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Act 10 Saves School District $1.2 Million in Benefit Costs

New report says the Hamilton School District has seen a big reduction in pension and health care costs because of changes in state's collective bargaining law.

The controversial state law that eliminated most collective bargaining rights for school employees reduced benefit costs for the Hamilton School District by $1.2 million last school year, according to a report released Monday.

The bulk of the savings came from reductions in the district's share of employee retirement costs, the report by the Wisconsin Taxpayers Alliance said. In the 2010-11 school year, Hamilton paid $1.62 million toward pension costs for workers; in 2011-12, that dropped to about $168,000, the report said.

The district saw an increase of $228,000 in health insurance costs, according to the report, which was based on data that public school districts provide to the state Department of Public Instruction. In 2010-11, Hamilton spent $5.48 million on health care costs; that rose to $5.71 million last school year.

$366 million saved statewide

School districts across the state reduced benefit costs by $366 million this year, according to the report, which the organization says is the first in-depth look at the effect of Act 10 and the 2011-13 state budget on Wisconsin schools.

Most of the statewide savings come from districts no longer paying the employee share of retirement, the group said.

Of $366.3 million in reduced benefit costs, $240.7 million — or 66 percent — was from retirement contribution savings. Before passage of the 2011-13 state budget, most school districts and other governmental entities paid both the employee and employer share of retirement costs. Now public workers are required to pay the employee portion of retirement.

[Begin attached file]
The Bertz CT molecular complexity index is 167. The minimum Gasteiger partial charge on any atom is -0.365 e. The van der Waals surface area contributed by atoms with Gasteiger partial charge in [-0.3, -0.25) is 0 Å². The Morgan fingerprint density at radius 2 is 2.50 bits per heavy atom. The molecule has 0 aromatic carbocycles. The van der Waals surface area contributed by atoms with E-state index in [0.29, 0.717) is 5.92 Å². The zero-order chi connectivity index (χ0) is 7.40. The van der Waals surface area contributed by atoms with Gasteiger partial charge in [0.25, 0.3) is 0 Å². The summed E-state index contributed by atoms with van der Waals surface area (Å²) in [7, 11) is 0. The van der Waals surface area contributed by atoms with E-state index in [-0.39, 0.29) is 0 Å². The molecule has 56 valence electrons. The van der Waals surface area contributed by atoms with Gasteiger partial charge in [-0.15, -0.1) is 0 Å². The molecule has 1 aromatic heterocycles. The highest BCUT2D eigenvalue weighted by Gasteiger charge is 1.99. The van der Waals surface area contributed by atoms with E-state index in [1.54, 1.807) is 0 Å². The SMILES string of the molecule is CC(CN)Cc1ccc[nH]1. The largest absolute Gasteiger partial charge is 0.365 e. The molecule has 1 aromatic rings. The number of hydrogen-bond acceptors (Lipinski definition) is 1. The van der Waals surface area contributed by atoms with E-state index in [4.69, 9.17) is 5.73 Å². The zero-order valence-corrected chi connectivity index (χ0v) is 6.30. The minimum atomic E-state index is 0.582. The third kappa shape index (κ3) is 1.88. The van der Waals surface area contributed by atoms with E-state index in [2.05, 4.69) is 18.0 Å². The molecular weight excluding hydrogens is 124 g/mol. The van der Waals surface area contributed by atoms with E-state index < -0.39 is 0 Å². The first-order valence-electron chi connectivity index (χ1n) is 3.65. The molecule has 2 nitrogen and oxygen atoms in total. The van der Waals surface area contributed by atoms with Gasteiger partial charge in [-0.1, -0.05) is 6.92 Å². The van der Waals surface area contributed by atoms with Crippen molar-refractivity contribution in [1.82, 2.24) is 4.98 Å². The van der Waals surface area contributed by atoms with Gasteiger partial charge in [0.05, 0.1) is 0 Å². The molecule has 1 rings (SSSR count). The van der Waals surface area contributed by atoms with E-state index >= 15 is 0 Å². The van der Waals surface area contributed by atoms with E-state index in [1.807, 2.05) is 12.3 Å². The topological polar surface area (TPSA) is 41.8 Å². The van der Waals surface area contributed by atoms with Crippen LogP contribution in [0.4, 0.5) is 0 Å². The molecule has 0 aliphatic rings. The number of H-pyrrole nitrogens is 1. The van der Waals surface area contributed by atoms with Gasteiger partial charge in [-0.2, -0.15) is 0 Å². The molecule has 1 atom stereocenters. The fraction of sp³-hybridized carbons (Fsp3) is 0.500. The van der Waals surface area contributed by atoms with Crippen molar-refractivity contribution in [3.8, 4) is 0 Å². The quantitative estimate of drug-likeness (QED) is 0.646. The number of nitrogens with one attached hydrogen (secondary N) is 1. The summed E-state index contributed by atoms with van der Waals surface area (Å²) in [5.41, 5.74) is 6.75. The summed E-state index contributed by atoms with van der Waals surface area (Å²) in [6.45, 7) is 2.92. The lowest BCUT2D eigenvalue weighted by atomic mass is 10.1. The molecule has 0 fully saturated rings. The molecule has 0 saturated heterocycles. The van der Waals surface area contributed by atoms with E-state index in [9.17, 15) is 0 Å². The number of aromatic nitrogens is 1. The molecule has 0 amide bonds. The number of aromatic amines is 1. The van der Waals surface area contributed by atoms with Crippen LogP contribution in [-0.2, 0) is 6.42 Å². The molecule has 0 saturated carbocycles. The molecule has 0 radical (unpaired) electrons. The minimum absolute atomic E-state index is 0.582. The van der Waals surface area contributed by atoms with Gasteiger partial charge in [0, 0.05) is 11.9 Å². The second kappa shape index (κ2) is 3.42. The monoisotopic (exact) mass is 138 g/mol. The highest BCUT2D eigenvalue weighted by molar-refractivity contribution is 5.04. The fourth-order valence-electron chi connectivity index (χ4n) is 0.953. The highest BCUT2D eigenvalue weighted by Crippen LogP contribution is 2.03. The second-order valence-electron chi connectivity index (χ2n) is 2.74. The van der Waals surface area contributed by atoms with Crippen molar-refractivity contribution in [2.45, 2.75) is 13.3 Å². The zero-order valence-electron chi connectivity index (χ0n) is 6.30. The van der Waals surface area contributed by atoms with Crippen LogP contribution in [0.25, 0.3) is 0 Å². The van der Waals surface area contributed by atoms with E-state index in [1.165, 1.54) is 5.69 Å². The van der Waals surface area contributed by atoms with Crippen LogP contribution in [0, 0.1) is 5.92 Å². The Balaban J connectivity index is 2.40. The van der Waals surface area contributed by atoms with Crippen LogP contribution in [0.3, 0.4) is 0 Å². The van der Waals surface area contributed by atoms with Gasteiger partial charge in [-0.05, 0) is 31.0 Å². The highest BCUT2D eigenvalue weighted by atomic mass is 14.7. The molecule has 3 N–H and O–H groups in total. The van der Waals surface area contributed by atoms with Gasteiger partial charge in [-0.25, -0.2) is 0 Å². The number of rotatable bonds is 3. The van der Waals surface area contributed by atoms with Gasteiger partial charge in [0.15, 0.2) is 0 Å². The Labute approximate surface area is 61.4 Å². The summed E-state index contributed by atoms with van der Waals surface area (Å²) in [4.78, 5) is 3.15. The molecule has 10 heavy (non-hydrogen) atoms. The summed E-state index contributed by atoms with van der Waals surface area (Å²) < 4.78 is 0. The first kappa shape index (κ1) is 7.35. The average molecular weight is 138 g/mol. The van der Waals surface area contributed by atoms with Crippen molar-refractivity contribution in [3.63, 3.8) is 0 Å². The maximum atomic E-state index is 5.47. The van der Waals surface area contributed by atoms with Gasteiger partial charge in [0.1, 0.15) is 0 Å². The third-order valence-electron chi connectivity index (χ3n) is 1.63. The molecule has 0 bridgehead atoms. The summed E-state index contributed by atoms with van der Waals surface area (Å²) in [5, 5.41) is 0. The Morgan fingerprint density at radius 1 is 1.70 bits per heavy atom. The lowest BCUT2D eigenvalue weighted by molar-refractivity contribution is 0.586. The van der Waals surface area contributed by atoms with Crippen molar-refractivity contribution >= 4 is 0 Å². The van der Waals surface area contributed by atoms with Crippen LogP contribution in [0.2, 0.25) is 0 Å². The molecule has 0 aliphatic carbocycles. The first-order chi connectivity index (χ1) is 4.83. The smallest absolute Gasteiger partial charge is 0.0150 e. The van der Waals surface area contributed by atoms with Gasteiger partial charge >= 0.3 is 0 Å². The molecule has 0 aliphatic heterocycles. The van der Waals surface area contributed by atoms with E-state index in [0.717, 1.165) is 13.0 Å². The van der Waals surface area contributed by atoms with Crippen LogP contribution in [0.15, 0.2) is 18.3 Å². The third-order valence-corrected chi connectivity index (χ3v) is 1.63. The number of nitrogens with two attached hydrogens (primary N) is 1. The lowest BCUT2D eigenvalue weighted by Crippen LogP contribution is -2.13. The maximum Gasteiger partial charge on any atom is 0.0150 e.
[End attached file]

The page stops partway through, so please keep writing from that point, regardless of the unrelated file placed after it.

Because employees can no longer bargain over benefits under Act 10, many school districts increased health insurance co-payments, required higher cost sharing by employees or changed health insurance providers to reduce costs.

In 2012, public school health insurance costs fell $90.7 million, or 24.8%, from 2011 levels, the group said.

Other highlights of the report:

  • Total school district spending dropped $584 million in 2011-12, with 63 percent of that coming from benefit savings.
  • Lower salary costs saved districts $124.9 million, while other cost-cutting totaled $93.1 million.
  • Reduced salary costs were due to a combination of staff retirements and layoffs. In 2011-12, school districts employed 2,312 fewer staff than in 2010-11, a 2.3 percent reduction.

Report called GOP 'propaganda'

The report was not without some controversy, however.

Soon after it was released Monday, a group called One Wisconsin Now blasted it as "propaganda" to help Gov. Scott Walker as he "prepares to put Wisconsin’s children and public schools further in the hole by shifting resources to planned tax cuts to benefit the rich and corporations."